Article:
On February 2, the New York police sent a Google letter asking to stop revealing the location of checkpoints for driving under the influence of drivers in the Waze app. In his application, the New York Police wrote that this letter states that the New York Police has learned that the Waze Mobile App, a Google-based GPS navigation application based on Google, currently allows the public to report traffic points. check everywhere in New York City whether you are traveling in New York state and map these locations in the app.
According to the police, Google undermines its ability to keep city streets safe with its Internet application that warns drivers of police checkpoints. The letter follows Google's launch last month of a new feature in its Google Maps app that warns drivers about speed limits and police radar sites. According to CBS New York, the drivers received the new speed camera alert on Google Maps last week. The Waze application from Google already contained information on speed limits and the location of police checkpoints.
Waze is a community-based GPS community that gathers millions of users around the world to help prevent accidents, works and traffic jams, and to store travel memories so that other travelers can make the most trips used by groups of users. Events are reported in real time by the user community at Waze. Of course Waze also allows users to state the location of fixed, mobile, red light, police checks. Google purchased the Waze app in 2013.
This is not the first time that law enforcement has cracked Google's mobile app, especially against the ability to reveal the location of police checkpoints. Dj in 2015 asked a group of the National Sheriff's Association for his withdrawal. Some police officers even went so far as to place fake quick fixes on Waze to deceive the users.
According to the New York Police Letter, people who display the locations of checkpoints with drunken journeys can engage in criminal activities because such actions may be deliberate attempts to hamper the enforcement of laws. conduct in the state of British and other relevant criminal and traffic laws. According to the letter, placing this information is irresponsible to the public because it only serves to help drivers in the state avoid checkpoints and encourage reckless driving. By exposing the location of control points, these drivers, their passengers and the general public are at risk.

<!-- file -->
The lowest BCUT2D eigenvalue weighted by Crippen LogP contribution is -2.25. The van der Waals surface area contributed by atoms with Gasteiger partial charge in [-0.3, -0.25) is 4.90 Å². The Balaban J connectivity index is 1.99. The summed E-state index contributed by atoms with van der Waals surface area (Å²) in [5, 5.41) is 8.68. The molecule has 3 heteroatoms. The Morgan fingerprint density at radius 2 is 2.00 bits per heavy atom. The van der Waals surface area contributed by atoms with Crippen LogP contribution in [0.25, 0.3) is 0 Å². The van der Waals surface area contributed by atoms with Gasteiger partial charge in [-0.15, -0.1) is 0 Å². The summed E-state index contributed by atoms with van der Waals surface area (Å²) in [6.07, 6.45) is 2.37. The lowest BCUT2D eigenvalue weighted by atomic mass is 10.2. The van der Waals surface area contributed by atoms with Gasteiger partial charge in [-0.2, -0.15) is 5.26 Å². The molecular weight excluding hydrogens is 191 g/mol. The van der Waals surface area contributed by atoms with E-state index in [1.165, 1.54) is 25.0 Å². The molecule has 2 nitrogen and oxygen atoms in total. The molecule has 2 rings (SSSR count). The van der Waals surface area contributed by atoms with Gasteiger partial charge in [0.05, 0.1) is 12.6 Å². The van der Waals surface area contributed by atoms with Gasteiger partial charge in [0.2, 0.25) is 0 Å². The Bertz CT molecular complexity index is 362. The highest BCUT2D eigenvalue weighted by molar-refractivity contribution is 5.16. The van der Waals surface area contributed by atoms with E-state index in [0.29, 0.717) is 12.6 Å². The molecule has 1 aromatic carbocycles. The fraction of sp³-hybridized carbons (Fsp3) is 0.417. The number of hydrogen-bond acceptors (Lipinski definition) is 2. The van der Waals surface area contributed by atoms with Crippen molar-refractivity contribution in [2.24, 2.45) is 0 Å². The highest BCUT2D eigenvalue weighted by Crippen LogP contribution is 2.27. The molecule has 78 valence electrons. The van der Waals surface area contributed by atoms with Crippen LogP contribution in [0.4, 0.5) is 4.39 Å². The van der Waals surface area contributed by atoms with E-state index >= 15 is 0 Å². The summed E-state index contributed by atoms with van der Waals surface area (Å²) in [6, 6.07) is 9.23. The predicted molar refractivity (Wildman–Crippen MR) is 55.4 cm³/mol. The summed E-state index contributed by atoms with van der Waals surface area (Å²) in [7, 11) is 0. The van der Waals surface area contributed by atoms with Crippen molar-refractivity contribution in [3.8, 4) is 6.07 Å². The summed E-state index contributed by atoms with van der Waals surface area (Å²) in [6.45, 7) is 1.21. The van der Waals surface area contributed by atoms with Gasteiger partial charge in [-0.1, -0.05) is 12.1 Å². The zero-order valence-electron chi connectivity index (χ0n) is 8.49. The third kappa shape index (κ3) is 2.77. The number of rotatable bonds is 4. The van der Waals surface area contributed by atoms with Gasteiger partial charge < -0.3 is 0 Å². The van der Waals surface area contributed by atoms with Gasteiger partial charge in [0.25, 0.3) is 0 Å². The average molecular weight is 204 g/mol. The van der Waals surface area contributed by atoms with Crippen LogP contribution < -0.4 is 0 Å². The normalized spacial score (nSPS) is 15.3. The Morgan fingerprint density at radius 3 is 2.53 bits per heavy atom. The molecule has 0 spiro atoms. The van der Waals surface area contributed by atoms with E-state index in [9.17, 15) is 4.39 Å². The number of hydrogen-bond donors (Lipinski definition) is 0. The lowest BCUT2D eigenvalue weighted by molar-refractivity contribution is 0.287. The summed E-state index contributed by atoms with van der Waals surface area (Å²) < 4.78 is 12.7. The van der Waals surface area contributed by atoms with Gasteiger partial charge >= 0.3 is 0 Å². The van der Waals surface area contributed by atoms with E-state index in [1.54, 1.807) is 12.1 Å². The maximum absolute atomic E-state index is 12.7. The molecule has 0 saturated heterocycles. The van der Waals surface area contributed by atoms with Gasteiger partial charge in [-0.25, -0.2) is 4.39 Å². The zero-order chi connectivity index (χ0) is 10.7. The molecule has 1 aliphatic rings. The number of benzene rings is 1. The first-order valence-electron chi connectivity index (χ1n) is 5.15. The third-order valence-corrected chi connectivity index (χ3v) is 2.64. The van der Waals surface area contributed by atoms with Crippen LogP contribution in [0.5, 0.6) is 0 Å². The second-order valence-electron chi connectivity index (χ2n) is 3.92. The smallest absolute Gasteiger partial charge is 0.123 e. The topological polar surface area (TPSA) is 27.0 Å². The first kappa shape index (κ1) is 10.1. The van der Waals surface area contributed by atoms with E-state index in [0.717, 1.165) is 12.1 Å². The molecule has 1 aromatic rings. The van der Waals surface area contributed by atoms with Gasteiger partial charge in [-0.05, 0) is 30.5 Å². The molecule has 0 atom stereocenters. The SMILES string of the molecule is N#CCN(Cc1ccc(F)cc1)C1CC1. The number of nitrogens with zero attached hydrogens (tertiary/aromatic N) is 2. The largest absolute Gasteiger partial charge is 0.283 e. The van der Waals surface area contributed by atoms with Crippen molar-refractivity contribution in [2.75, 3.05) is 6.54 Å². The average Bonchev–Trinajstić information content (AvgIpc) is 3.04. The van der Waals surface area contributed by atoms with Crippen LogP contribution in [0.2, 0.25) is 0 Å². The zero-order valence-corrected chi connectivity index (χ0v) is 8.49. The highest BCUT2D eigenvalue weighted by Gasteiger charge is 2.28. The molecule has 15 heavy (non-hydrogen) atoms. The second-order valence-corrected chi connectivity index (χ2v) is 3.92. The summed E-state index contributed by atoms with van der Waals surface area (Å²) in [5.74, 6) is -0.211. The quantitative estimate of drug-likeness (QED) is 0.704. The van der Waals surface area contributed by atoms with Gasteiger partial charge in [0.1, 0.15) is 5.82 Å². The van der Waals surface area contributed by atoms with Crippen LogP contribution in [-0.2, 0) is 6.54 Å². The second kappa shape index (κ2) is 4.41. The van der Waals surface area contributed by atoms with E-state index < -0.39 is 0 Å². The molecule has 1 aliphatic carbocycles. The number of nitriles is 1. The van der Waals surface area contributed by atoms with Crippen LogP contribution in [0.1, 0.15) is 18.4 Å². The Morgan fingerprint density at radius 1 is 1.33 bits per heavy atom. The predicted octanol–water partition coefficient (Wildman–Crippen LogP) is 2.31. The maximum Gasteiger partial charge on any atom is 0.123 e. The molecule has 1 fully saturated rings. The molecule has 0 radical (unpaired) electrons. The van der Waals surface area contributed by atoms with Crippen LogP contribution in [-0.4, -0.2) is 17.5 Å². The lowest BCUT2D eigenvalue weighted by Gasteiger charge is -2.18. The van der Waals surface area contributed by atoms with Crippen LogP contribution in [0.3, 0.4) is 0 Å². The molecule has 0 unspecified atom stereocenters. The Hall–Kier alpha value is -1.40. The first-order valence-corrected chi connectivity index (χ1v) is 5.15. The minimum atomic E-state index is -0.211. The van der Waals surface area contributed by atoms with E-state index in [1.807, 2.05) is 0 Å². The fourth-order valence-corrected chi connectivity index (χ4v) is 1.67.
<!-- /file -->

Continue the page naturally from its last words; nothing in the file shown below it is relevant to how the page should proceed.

In an e-mail following the request from the New York police, however, a Google spokesperson showed that the company does not have the same opinion as the police. Security is a top priority in developing navigation features at Google. We believe that administrators inform about the speed that lies ahead of them, enabling them to be more careful and make safer decisions while on the road. , wrote the spokesperson for Google.
In the past, a similar request was made to digital platforms by means of an open letter in 2011 and during a hearing on Snat in the same year. Apple then banned certain location requests from police checkpoints from its online store, particularly those where the location of checkpoints for drunken driving was shown, except those already posted by the police. police services. The Waze mobile application from Google has enabled users to report the positions of radars and other hazards on the road, in the United States and elsewhere, since the acquisition.
Waze and Coyote, another GPS application for the community, have come under the same pressure in France, according to an article by Le Parisien. Article 24 of a government legislative proposal reads as follows: Any operator of an electronic service may be prohibited by the administrative authority from conducting or navigating with the help of golocation, with the help of this service any message or indication given by users of this service because this retransmission is likely to allow other users to evade control.
GPS providers in the Waze and Coyote community have even started jointly with the government in June 2018 to temporarily suspend some of their warnings to make police checkpoints temporarily invisible to users in certain situations. But this measure was finally abandoned after the bill was submitted to the Council of State. The provision that Google would suspend certain features of its GPS community was no longer included in the final text of the bill, giving a victory to the association of 40 million motorists who were in favor of this measure.
As a reminder, in 2011 a law was made mandatory in France for historical builders and publishers of business or mobile applications to replace alarms with aids for driving assistance. Indeed, the government required that the operators of the field replace the radar warnings with simple danger zones on their maps. Waze had in the past converted a number of fixed radars into a danger zone, even if the mobile radars were still visible. However, Waze as a community application, it is the users themselves who make accurate reports of locations on the roads.
source: CBS New York, Street Blog, The Parisian
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